Structure of NDIR Gas Sensors
When the infrared radiation interacts with the measured gas molecules, the infrared ray is absorbed by the measured gas molecules at a specific wavelength, causing the gas molecules to vibrate. NDIR gas sensors can detect a decrease in transmitted infrared light proportional to the gas concentration. The transmittance, the ratio of transmitted radiation energy to incident energy, depends on the target gas concentration.
NDIR gas sensors consist of an infrared source, detector, optical filter, gas cell, and electronics for signal processing. A single light source, dual wavelength type gas sensor has two detectors and two optical filters of different wavelengths which are placed in front of each detector. Infrared light that is absorbed by a target gas passes through the active filter with a particular bandwidth for the detection of the target gas. Infrared light that does not interact with the target gas passes through the reference filter. The difference between transmitted light intensities in these two bandwidths is converted into gas concentration. The dual wavelength sensor ensures stable measurements for a long period of operation as the aging effects of the light source or the gas cell are automatically compensated by output signals at the reference wavelength.
Mid-infrared radiation through sample gas causes resonance of gas molecules at their natural frequency with the infrared light in the spectrum region where the energy level of infrared is equivalent to the natural frequency of gas molecules, resulting in absorption of infrared by gas molecules in the form of molecular vibration.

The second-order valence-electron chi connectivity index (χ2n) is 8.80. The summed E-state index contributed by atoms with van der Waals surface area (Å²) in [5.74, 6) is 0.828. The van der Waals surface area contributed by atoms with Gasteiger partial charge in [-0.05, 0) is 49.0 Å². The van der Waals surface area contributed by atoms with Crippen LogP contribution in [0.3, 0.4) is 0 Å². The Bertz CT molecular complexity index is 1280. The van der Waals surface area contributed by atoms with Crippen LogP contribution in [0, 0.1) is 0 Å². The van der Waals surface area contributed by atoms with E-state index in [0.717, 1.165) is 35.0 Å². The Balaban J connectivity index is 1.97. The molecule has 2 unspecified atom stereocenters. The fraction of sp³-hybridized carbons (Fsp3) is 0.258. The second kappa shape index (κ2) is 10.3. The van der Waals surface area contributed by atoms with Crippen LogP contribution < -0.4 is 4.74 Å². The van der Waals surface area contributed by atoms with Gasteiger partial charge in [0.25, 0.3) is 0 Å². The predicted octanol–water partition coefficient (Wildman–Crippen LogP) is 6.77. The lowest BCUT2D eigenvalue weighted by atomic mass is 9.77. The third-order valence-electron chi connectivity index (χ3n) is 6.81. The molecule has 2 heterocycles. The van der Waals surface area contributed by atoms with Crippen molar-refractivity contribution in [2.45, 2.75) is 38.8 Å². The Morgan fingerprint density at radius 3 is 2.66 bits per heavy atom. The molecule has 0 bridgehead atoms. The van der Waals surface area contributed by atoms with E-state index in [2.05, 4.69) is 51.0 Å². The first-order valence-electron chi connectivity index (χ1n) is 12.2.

Relationship between infrared transmittance and gas concentration is expressed by the Lambert-Beer law:
Where T is transmittance, I is the intensity of light passed through sample gas and optical filter, I0 is the initial light intensity emitted from the source, εis the molar attenuation coefficient, c is gas concentration, and d is light path length.
Because εof target gas and the light pass length d are fixed with an NDIR gas sensor, gas concentration can be measured by measuring the transmittance within the spectrum region of the absorbed energy (wavelength) by target gas.
The initial light intensity emitted from the light source I0 is preset by calibration using zero gas which does not absorb infrared light. Initial value of the molar extinction coefficient ε is set by calibration using calibration gas of known concentration.
Absorption of infrared light occurs at the IR energy (i.e. wavelength) specific to a target gas, meaning high selectivity to a specific gas. This is the most distinctive feature of NDIR gas sensors. Another feature is that exposure to high concentration of target gas for a prolonged time would not result in irreversible sensitivity drift in principle.